The other day I was in a fast-food restaurant, hiding from some home repair people and trying to do a little work while enjoying endless refills of Diet Coke, when a family sat down at the next booth. It was a mother, a father or stepfather, and two little kids, maybe 4 and 6. The kids started acting up—nothing terrible, just blowing on their straws and shouting while they played with the small toys that had come in their meals and stuff like that. But the father kept telling them what little brats they were, and then he started threatening to smack them. It was clear to me that he and probably his wife hit them fairly often. Anyway, things escalated, the kids started whining, and the man started talking in this loud, creepy voice, reminding them that they didn’t want a “repeat of last night.” Then he slammed his fist on the table and the kids started to cry.
I got more and more upset—and when the dad slammed his fist down, some other customers started shaking their heads and raising their eyebrows at one another and so on. Finally, without really thinking much about it, I stood up and told the couple that corporal punishment is against the law in our state and that if they made good on their threat I was going to call the police. And I added something about how nobody wanted to hear any more of their abusive language, but by then I had started to trail off.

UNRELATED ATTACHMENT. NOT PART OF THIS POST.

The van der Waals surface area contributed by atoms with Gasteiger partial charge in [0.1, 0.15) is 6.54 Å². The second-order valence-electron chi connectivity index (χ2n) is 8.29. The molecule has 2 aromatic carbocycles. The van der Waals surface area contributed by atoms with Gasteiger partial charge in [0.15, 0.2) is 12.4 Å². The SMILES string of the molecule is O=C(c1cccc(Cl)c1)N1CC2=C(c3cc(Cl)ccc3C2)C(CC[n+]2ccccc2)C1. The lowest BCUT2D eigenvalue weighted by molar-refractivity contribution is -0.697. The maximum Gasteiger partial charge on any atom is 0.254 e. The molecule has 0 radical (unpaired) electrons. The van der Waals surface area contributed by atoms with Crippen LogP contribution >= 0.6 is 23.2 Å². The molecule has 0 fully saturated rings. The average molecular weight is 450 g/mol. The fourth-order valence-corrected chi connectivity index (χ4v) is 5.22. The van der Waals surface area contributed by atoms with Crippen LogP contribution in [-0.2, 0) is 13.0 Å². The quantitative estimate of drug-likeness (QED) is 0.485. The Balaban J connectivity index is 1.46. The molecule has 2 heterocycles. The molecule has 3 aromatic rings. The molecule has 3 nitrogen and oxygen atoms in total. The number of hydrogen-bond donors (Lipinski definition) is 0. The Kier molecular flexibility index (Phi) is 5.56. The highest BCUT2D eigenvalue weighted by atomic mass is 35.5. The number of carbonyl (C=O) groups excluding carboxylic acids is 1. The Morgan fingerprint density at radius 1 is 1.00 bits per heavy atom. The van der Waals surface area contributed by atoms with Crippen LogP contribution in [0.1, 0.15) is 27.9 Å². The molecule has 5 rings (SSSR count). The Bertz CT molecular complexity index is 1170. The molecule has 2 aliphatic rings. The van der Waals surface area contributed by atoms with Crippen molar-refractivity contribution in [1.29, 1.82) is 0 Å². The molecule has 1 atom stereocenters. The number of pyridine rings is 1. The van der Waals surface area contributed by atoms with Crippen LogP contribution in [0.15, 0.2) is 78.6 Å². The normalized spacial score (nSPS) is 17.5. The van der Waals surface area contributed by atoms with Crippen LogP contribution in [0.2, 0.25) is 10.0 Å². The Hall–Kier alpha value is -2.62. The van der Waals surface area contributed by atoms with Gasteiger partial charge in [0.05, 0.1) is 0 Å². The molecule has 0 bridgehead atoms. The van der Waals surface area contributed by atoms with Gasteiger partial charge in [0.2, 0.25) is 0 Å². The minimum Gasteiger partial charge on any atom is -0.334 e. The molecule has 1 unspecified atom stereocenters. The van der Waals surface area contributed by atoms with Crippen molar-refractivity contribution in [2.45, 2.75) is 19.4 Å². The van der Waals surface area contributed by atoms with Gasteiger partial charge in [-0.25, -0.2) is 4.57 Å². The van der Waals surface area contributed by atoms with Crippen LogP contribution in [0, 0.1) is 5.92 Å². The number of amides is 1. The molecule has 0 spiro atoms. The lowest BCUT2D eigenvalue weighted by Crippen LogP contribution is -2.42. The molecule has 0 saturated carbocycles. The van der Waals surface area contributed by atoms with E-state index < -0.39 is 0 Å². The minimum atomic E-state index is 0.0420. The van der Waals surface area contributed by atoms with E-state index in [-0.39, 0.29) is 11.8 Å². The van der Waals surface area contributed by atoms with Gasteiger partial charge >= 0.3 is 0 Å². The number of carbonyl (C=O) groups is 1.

Luckily for me, nobody was packing heat or anything, and all the guy did was call me a fat whore (he was half right) and tell me to shut up. There was a hush in the restaurant, but nobody else said anything. I am pretty sure that, on the whole, they thought it was stupid and embarrassing of me to have caused a scene. Nobody looked at me. The family finished its food and left. I stayed a few minutes longer, partly to avoid having to interact with them and partly because I was still shaking. Then I packed up my laptop and got outta there.
Did I do the right thing? What would you have done?
—Vocal in Vorhees
I like to think that I would have had the courage and initiative to do something, and I believe that your response was brave and admirable. You did take a risk, but when kids are in danger, most risks are worth taking. Given all the time in the world, you might perhaps have come up with a better way to approach the situation. For example, you might have taken a somewhat less antagonistic tone, maybe even spoken with a tinge of sympathy, saying something like “Eating out with kids can be a pain in the butt, but you’re out of line.” Or you might have looked around to see if there was a competent-seeming manager on the premises, and quietly asked that person to step in. You might also have asked the abusive man if you could speak to him privately, so as not to publicly embarrass him and the kids.
But I am not sure any of those alternatives would have worked any better. The manager or employer might have refused, or proved less effective than you, or sucked you into a controversy or even a brawl. The less antagonistic tone may have come off as condescending; or the man might have totally discounted you as effete and ineffectual. And it’s easy to imagine how taking the man aside could backfire. In fact, one of my readers has pretty much convinced me that asking the man to get up would have been way too risky: it is unpleasant to contemplate what a bully like him might have said or done to you once his family and the others were out of earshot.